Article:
“Some people might find that SSRIs help them with their anxiety and they don’t have sexual dysfunction side effects, so their psychological ED improves. On the other end of the spectrum, some people might find that SSRIs don’t improve their anxiety, they get worse libido, and their ED gets worse. So there’s huge variation in how people can react’.”
Dr Matthew Chan, medical doctor
If you think your medication is interfering with your erections, go and have a chat with your doctor. Remember, your mental health comes first, so don’t stop taking your medication suddenly or without the advice of a healthcare expert.
‘Erectile dysfunction due to anxiety’ isn’t an official medical diagnosis, so we usually avoid words like ‘cure’.
However, there are plenty of techniques that are effective for reducing anxiety and strengthening erections (toot toot).
To get the ball rolling, we’ve listed a few key ways to treat anxiety-induced ED below.
Getting stress-free erections will start with reducing your overall level of anxiety. For some people, reducing anxiety could be all about talk therapy or meditation, and for others the answer will be cognitive behavioral therapy. Healing will look a bit different for everyone, but to get started, you might want to:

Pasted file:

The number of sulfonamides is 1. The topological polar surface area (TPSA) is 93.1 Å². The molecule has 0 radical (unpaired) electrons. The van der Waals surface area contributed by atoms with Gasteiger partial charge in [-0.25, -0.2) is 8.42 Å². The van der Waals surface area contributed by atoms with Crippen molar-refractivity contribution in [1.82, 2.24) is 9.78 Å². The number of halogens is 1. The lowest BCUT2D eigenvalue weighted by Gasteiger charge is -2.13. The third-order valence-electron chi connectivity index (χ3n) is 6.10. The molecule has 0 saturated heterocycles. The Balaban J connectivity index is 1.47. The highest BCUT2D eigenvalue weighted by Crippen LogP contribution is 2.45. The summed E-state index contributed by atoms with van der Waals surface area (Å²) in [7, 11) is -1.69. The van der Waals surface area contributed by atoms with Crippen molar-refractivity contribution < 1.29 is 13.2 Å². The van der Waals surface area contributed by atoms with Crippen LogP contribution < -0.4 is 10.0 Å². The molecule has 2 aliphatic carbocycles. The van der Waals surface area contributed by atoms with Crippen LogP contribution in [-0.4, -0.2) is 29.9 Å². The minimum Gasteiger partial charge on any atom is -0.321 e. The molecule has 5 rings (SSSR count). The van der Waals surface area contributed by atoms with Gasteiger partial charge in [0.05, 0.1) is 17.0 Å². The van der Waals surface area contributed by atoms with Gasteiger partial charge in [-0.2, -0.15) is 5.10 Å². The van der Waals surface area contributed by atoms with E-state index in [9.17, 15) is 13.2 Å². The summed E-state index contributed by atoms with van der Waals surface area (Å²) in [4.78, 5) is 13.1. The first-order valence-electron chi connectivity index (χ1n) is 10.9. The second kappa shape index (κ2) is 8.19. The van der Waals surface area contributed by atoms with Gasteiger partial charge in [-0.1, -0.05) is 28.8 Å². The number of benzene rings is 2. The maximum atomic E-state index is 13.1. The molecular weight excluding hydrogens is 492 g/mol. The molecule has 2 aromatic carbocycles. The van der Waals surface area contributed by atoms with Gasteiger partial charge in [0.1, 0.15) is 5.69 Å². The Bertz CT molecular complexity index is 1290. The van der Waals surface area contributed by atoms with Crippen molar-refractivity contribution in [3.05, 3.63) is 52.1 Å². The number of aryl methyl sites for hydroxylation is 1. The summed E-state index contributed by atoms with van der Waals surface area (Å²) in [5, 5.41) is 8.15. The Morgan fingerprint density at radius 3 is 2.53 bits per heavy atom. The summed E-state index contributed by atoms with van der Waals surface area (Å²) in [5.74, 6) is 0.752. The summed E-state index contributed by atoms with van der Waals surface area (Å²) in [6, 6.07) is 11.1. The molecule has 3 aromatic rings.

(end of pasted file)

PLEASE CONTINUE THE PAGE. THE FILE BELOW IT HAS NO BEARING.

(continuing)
You can build the ability to get anxiety-free erections by using a few specific practices, exercises, and learning resources.
“If I had to say anything it would be take a big breath and just open up, the anxiety slips away once you share your feelings and worries”
Anonymous Mojo user
These sound obvious, but better lifestyle choices really can lead to greater erections. We can’t think of any better reason to embark on a bit of a health kick, can you?
If you’ve got anxiety and erectile dysfunction, ED pills like Viagra (Sildenafil) can seem like a quick fix. And it’s true that these little blue pills can help you achieve a one-off erection on demand.
But ED pills are primarily designed to overcome physical issues, like poor blood flow, not mental roadblocks. You have to be naturally aroused for Viagra to work. So, if you’re anxious and not feeling in a super sexy mindset, Viagra isn’t the best solution.
It’s a better idea to treat the root cause of the issue: the anxiety itself. That way, you’ll be able to fully relax, knowing you can count on reliable, strong, natural boners.
The upside is that we know how to treat anxiety-induced ED without pills – and our free trial is here to get you started.
We believe you can have a lifetime of great sex. Throughout your life, anxiety might pop up at different times. But you can turn to our expert-designed techniques any time, and these will help ensure that you can get hard and stay relaxed in the long run.
Sign up today to get a 7 day free trial and test out our videos, meditations and podcasts.
Mojo aims to provide useful wellbeing resources to its users; however, you should not solely rely on opinions or advice available on the Website or given by the Community. Always seek advice from a qualified medical doctor or other healthcare professional before acting.